And you can bet that the next time a child (handicapped or otherwise) is doing the ordering, he will treat that child like the King of England!

  32. I find this thread fascinating.
    I have no problem in the woman publicizing what happened to her.
    Accountability will increase quality of service.
    A boycott over one incident is over-reacting and throwing garbage is absolutely unacceptable. But publicizing the store, and raising awareness, that is her right. And I think it is great that other customers are also demanding that the store owner make ammends.
    “The customer is always right.”
    Let the store owner apologize, offer her child a free slice, and move onward.
    And you can bet that the next time a child (handicapped or otherwise) is doing the ordering, he will treat that child like the King of England!

  33. Lion of Zion says:

    “he will treat that child like the King of England!”
    hopefully not like Charles I

  34. Lion of Zion says:

    “he will treat that child like the King of England!”
    hopefully not like Charles I

  35. mother in israel says:

    Annie–Thanks for your comment. Child-free is not big in Israel, which I believe has one of the most child-centered cultures in the world.

  36. mother in israel says:

    Annie–Thanks for your comment. Child-free is not big in Israel, which I believe has one of the most child-centered cultures in the world.

  37. AnnieMcPhee says:

    At the same time, I think this conversation is extremely interesting. For example, I had no idea Israel was known for possible (or actual) rudeness in customer service. It’s been some years since I was a customer service representative, putting in 12 hour shifts and listening to the complaints of very angry parents – some of whom had been on hold for 6 hours but who wanted their toys in time for Christmas. (Can you imagine how enraged they were when they finally got through?) It didn’t matter how nasty, or how much they wished you were dead, you had to “kill them with kindness”. I did, and I was good at solving their problems, but by the time I went home I was an absolute bear lol. That is, if the bear hasn’t had a decent meal in 3 or 4 days and has been tormented during the whole time with stores of food it couldn’t reach and has a sore paw on top of it. And an awful tummyache.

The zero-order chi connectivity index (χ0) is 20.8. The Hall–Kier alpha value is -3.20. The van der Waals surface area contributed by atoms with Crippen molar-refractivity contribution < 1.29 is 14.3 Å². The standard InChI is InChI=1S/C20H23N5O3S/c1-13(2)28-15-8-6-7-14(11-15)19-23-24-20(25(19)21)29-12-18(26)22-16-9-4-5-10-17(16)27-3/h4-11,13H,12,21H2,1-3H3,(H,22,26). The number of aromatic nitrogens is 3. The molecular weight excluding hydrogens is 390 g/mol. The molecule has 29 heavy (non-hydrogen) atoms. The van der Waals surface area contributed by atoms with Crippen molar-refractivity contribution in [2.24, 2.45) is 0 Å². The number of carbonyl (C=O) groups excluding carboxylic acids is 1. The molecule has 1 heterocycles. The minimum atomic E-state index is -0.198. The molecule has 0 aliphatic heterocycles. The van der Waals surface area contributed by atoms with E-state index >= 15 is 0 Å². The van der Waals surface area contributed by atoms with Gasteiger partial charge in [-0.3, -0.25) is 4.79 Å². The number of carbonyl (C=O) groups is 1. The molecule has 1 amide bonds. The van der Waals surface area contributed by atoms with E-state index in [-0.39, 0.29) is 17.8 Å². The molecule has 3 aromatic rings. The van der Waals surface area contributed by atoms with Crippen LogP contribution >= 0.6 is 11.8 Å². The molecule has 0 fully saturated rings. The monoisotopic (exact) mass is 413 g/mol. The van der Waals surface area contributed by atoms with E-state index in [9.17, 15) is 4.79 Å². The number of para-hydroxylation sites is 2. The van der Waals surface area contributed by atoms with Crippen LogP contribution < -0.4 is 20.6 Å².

As to whether this storekeeper will treat the next challenged child better, I guess it depends. There are a strong contingent of parents who will (and have) react strongly, but there are a pretty strong contingent in many places of child-free people who do not care to have children out and about in public either. I guess it depends on whom he wishes to cater to the most.

  38. AnnieMcPhee says:

    At the same time, I think this conversation is extremely interesting. For example, I had no idea Israel was known for possible (or actual) rudeness in customer service. It’s been some years since I was a customer service representative, putting in 12 hour shifts and listening to the complaints of very angry parents – some of whom had been on hold for 6 hours but who wanted their toys in time for Christmas. (Can you imagine how enraged they were when they finally got through?) It didn’t matter how nasty, or how much they wished you were dead, you had to “kill them with kindness”. I did, and I was good at solving their problems, but by the time I went home I was an absolute bear lol. That is, if the bear hasn’t had a decent meal in 3 or 4 days and has been tormented during the whole time with stores of food it couldn’t reach and has a sore paw on top of it. And an awful tummyache.
    As to whether this storekeeper will treat the next challenged child better, I guess it depends. There are a strong contingent of parents who will (and have) react strongly, but there are a pretty strong contingent in many places of child-free people who do not care to have children out and about in public either. I guess it depends on whom he wishes to cater to the most.